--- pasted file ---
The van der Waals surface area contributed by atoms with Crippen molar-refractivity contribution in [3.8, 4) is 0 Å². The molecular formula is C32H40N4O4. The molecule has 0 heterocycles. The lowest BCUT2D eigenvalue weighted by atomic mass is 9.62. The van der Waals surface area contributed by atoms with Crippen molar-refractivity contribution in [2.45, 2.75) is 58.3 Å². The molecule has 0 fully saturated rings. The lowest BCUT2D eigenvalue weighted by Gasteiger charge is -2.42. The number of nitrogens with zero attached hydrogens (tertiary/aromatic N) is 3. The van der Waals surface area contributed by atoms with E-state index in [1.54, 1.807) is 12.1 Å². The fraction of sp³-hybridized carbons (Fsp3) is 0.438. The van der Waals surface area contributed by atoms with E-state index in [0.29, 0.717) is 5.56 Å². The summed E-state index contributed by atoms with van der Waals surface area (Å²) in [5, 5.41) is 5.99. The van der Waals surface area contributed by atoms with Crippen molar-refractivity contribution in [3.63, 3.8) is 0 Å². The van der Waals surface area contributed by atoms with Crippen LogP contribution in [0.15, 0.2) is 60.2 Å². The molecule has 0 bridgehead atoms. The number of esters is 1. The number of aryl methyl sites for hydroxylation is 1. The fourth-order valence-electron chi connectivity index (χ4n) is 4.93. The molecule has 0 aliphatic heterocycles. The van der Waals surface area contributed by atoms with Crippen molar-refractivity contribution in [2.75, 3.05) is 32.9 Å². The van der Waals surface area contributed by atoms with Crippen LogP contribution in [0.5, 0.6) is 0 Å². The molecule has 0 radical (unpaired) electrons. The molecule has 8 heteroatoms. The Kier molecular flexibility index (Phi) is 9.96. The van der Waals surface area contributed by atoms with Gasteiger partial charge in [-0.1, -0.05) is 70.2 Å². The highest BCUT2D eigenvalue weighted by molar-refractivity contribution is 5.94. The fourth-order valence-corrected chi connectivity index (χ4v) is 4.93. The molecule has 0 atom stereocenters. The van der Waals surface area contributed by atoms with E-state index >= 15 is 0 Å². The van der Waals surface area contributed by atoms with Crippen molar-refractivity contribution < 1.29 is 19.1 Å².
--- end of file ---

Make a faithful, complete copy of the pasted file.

The van der Waals surface area contributed by atoms with Crippen molar-refractivity contribution in [3.8, 4) is 0 Å². The molecular formula is C32H40N4O4. The molecule has 0 heterocycles. The lowest BCUT2D eigenvalue weighted by atomic mass is 9.62. The van der Waals surface area contributed by atoms with Crippen molar-refractivity contribution in [2.45, 2.75) is 58.3 Å². The molecule has 0 fully saturated rings. The lowest BCUT2D eigenvalue weighted by Gasteiger charge is -2.42. The number of nitrogens with zero attached hydrogens (tertiary/aromatic N) is 3. The van der Waals surface area contributed by atoms with E-state index in [1.54, 1.807) is 12.1 Å². The fraction of sp³-hybridized carbons (Fsp3) is 0.438. The van der Waals surface area contributed by atoms with E-state index in [0.29, 0.717) is 5.56 Å². The summed E-state index contributed by atoms with van der Waals surface area (Å²) in [5, 5.41) is 5.99. The van der Waals surface area contributed by atoms with Crippen molar-refractivity contribution in [3.63, 3.8) is 0 Å². The van der Waals surface area contributed by atoms with Crippen LogP contribution in [0.15, 0.2) is 60.2 Å². The molecule has 0 bridgehead atoms. The number of esters is 1. The number of aryl methyl sites for hydroxylation is 1. The fourth-order valence-electron chi connectivity index (χ4n) is 4.93. The molecule has 0 aliphatic heterocycles. The van der Waals surface area contributed by atoms with Crippen molar-refractivity contribution in [2.75, 3.05) is 32.9 Å². The van der Waals surface area contributed by atoms with Crippen LogP contribution in [0.5, 0.6) is 0 Å². The molecule has 0 radical (unpaired) electrons. The molecule has 8 heteroatoms. The Kier molecular flexibility index (Phi) is 9.96. The van der Waals surface area contributed by atoms with Gasteiger partial charge in [-0.1, -0.05) is 70.2 Å². The highest BCUT2D eigenvalue weighted by molar-refractivity contribution is 5.94. The fourth-order valence-corrected chi connectivity index (χ4v) is 4.93. The molecule has 0 atom stereocenters. The van der Waals surface area contributed by atoms with E-state index >= 15 is 0 Å². The van der Waals surface area contributed by atoms with Crippen molar-refractivity contribution < 1.29 is 19.1 Å².